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Supervisors Say Gann Initiative Would Be Costly

April 23, 1986|JOHN NEEDHAM | Times County Bureau Chief

When Orange County needs more doctors to administer to the poor, it signs contracts with physicians. When it needs a temporary clerk, a private firm supplies one.

In the fiscal year that ended last July 1, the county spent $171 million on contracts for everything from architectural and engineering studies to janitorial services and weed pickers, according to a county report.

But a proposed voter initiative planned for the November ballot by anti-tax crusader Paul Gann could play havoc with county-contracting procedures--and also cost millions of dollars in salaries for new public employees who would have to do work that is now being contracted out, supervisors warned Tuesday.

In a nutshell, the proposed Gann initiative would limit the salaries of public employees and the amount that local governments could spend on contractors.

Some Pay Cuts

The measure would limit the governor's salary to $80,000 per year and freeze pay for most state, city and county employees at a maximum of 80% of the governor's salary, or $64,000. If it passed, the measure would require at least 113 Orange County government employees to take pay cuts, according to a study released last week by the county administrative office.

Supervisor Bruce Nestande Tuesday characterized Gann's proposal as an attempt to "beat up on public officials." But he said his main quarrel was with limiting contracts, a move that Nestande said would require tax increases to pay for new county employees.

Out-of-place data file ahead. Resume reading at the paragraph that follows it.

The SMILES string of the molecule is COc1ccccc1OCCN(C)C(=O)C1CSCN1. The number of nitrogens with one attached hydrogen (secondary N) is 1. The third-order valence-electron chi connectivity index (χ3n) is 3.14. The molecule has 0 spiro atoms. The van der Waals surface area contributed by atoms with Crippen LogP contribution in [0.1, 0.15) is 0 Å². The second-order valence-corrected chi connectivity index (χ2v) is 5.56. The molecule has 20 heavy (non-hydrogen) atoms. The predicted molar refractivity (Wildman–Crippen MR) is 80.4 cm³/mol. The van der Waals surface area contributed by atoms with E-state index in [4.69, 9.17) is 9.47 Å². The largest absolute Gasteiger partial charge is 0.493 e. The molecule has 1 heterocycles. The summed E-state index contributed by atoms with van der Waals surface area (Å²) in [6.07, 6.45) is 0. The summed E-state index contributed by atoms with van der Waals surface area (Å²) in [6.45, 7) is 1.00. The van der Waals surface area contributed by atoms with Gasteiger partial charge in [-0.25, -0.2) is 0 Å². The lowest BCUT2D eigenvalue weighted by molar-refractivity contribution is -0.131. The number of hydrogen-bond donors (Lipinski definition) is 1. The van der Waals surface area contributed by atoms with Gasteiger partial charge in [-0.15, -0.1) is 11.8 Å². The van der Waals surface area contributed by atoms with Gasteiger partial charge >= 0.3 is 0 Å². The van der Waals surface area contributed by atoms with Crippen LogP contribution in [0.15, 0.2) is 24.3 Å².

'The few dollars they're going to save in salaries compared to what is going to be lost is dreadful," Nestande said.

Supervisor Harriett Wieder said: "The intent (of the Gann initiative) is commendable--to reduce the cost of government--but is the target the right one?"

Limits on Contractors

Gann's proposal would bar local governments from paying a contractor more than $75 per hour--or $64,000 per year--and would limit any contract to two years.

"A four-month review of contracts before our own Board of Supervisors revealed that over 50% of the contracts . . . were over one or more of the newly proposed limits," the administrative office report said.

Imposing limits on contracts and salaries would mean "the quality of public management and public services would be significantly reduced," the report concluded.

Nestande pointed out that the county has in recent years tried to give more work to private firms, rather than increase the number of county staffers. He requested a detailed analysis of how the proposed contracting limits would affect the county. Meanwhile, Supervisor Ralph B. Clark ordered monthly reports to the supervisors on the progress of the Gann initiative.

Ted Costa, a Gann assistant, said last week that backers of the initiative had filed 946,000 signatures with the secretary of state's office, far more than the 630,136 valid signatures needed to put the measure on the ballot. He added that sponsors expected no trouble in having it certified for presentation to the voters.

Costa said the measure was needed "to curb the runaway expenses that we've been having the last couple of years."

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